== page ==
Investigative News Network members Investigative Newsource, the Texas Observer and the Investigative Fund at the Nation Institute, and PBS’s Need to Know television newsmagazine are publishing and airing stories this week about deaths and alleged abuses of civilians by U.S. Border Patrol agents.
The stories are the result of a months-long collaboration among the newsrooms, which shared documents, reporting and interviews. The multi-platform collaborative project, coordinated by INN, is an ambitious journalistic effort to document allegations of mistreatment and investigate every death involving border agents. Reporters found that the number of fatal incidents is growing even as both assaults on Border Patrol agents and the number of immigrants attempting to cross the border illegally is in decline.
“Need to Know is delighted to be partnering with the Investigative News Network on our investigation into possible abusive behavior by U.S. Border Patrol agents,” said the show’s Executive Producer Marc Rosenwasser. “We hope our collaboration on this project is only the start of an ongoing relationship that will bring important information to the public.”
Stories were produced on multiple platforms – text, television, radio, a news application on the web — and are being distributed through numerous partners, including KPBS and the NBC investigative blog Open Channel. Publication and airing began today and continue through Friday, when Need to Know will air a documentary revealing claims of abuse in detention centers, including massive over- crowding and withholding of food and water.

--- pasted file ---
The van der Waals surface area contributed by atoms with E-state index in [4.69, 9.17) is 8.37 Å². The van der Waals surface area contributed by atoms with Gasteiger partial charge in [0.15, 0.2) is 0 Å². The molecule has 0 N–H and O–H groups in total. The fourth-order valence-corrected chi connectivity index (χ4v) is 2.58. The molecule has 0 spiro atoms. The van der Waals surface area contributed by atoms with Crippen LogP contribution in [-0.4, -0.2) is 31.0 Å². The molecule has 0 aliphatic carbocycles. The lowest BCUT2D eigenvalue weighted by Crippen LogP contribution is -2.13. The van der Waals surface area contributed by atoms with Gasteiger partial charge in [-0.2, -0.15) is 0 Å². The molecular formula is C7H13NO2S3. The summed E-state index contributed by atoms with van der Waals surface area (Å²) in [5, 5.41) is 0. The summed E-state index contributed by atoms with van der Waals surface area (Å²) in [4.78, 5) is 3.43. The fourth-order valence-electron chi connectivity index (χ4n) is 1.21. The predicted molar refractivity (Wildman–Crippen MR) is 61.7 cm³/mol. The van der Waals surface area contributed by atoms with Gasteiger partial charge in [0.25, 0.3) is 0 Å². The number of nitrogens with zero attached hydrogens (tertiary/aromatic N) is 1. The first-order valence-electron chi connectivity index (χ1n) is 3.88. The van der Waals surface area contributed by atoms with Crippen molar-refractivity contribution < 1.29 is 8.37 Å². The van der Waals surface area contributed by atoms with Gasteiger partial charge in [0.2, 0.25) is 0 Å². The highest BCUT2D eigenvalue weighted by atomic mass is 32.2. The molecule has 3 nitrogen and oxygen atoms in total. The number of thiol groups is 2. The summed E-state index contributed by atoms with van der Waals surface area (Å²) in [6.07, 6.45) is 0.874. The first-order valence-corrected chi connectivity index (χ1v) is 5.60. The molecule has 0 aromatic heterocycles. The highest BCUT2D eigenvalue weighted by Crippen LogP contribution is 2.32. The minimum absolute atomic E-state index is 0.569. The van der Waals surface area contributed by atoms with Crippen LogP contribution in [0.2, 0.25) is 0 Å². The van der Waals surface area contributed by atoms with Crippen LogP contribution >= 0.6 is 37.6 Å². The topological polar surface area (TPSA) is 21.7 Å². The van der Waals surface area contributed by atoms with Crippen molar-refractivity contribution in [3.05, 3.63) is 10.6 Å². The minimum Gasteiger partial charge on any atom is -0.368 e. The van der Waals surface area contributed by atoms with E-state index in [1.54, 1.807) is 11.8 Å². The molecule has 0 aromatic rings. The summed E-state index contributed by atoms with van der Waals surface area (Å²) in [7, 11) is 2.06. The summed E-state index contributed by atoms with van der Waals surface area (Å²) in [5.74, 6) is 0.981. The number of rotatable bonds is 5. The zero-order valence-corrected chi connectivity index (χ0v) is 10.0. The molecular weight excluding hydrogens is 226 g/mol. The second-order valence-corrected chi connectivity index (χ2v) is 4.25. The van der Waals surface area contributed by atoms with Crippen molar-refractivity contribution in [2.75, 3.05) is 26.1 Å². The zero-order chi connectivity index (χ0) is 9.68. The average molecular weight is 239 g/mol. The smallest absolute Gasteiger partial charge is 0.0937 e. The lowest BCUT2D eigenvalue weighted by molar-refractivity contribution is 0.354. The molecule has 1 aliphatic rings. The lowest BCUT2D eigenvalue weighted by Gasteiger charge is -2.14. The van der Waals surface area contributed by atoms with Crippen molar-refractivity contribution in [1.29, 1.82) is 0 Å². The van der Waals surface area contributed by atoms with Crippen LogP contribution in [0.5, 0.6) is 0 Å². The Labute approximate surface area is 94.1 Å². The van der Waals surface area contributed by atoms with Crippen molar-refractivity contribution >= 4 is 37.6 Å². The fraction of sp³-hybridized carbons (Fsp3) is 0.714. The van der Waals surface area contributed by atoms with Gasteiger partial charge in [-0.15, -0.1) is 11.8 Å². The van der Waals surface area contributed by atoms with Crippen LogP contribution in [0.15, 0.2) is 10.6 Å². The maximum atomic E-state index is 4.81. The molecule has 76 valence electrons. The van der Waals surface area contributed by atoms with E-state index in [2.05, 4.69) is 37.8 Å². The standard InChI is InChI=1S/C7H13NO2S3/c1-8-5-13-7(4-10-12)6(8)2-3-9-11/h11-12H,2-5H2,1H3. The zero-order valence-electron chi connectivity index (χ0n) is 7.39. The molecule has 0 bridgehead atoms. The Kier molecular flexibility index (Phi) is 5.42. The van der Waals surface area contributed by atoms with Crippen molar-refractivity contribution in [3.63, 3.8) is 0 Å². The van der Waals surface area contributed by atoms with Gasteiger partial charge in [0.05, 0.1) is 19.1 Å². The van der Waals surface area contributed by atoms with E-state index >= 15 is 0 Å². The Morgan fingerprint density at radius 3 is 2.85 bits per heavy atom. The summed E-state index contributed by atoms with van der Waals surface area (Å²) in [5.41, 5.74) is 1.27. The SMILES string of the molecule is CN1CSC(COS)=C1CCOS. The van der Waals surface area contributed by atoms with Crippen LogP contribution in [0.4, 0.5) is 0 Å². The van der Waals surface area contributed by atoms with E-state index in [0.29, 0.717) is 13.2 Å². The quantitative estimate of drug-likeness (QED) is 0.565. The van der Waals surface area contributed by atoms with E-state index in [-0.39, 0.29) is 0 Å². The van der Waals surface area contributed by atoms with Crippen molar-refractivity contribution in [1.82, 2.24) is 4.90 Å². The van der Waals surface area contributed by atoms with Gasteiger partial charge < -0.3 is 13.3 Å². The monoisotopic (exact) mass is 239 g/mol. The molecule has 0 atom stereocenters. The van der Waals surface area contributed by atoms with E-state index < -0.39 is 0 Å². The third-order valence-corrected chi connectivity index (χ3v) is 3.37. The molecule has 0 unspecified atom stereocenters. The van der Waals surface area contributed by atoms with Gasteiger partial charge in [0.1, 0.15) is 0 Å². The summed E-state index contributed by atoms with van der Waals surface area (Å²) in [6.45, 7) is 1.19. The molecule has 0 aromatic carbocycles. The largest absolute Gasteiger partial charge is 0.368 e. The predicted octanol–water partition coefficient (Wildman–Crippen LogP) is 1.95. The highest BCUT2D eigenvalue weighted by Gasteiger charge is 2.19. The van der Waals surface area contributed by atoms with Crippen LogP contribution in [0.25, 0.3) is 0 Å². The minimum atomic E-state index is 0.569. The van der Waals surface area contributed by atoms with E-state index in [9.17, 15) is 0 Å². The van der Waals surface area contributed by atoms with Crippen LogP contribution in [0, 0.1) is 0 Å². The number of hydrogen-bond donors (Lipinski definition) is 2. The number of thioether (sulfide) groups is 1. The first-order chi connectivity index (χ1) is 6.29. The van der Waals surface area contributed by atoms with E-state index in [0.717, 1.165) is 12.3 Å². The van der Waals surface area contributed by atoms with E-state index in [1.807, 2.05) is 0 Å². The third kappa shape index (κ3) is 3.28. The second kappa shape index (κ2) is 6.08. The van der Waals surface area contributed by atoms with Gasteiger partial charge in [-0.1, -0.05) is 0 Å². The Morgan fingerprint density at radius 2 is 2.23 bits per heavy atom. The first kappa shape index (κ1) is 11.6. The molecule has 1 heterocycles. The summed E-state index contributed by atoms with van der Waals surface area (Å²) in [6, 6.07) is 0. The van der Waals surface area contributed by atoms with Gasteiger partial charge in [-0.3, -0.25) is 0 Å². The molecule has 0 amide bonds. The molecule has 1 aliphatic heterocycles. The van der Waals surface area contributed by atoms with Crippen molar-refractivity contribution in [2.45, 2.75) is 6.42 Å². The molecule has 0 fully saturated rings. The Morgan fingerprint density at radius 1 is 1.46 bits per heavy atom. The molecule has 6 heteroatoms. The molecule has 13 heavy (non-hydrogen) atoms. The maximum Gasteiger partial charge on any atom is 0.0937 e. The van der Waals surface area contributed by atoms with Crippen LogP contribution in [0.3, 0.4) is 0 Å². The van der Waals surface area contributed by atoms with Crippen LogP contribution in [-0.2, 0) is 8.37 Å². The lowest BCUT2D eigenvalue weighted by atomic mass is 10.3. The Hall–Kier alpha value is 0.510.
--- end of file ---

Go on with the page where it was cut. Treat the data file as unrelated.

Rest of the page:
“It was a pleasure working with Need to Know,” said INN Editorial Director Evelyn Larrubia. “By putting our resources together, we were able to produce more stories and have a bigger impact than we would have had on our own. We hope this important project can serve as a model for future collaborations between our nonprofit members and national public television.”
The articles reveal that Border Patrol agents have killed 14 men and teenaged boys — most in shootings — since 2010. In several cases, the agents said they responded with deadly force because the men threw or attempted to throw rocks at them, the reporters found. Some of the men were alleged to be carrying drugs. One man was shot three times as he attempted to climb a ladder over the fence into Mexico. Another died of heart failure after being repeatedly hit with a stun gun by officers, who encircled him at the border. That case, highlighted by a Need to Know documentary in April, is now the subject of a grand jury investigation.
The Border Patrol has declined to comment on specific cases, but released a statement saying the agency "stresses honor and integrity," and that it "takes every allegation of misconduct seriously and fully cooperates in the investigation of such allegations."
The government has cracked down on Border Patrol agents for corruption; dozens have been prosecuted for allegedly smuggling migrants or drugs, or other charges. But rarely have prosecutors charged agents with improperly using lethal force against migrants and other civilians. In 2007, prosecutors in Arizona charged agent Nicholas W. Corbett with second-degree murder, manslaughter and negligent homicide after he allegedly shot a 22-year-old immigrant who was surrendering. Two trials ended the same way: in hung juries.
“Bringing nonprofit journalism organizations together to investigate important issues is essential in this new media environment. Deadly Patrols proved that,” said Lorie Hearn, executive editor and director of Investigative Newsource. “We look forward to more partnerships through the Investigative News Network.”
You can find the stories here:
Evelyn Larrubia can be reached at 818-582-3938, or by email at email@example.com.
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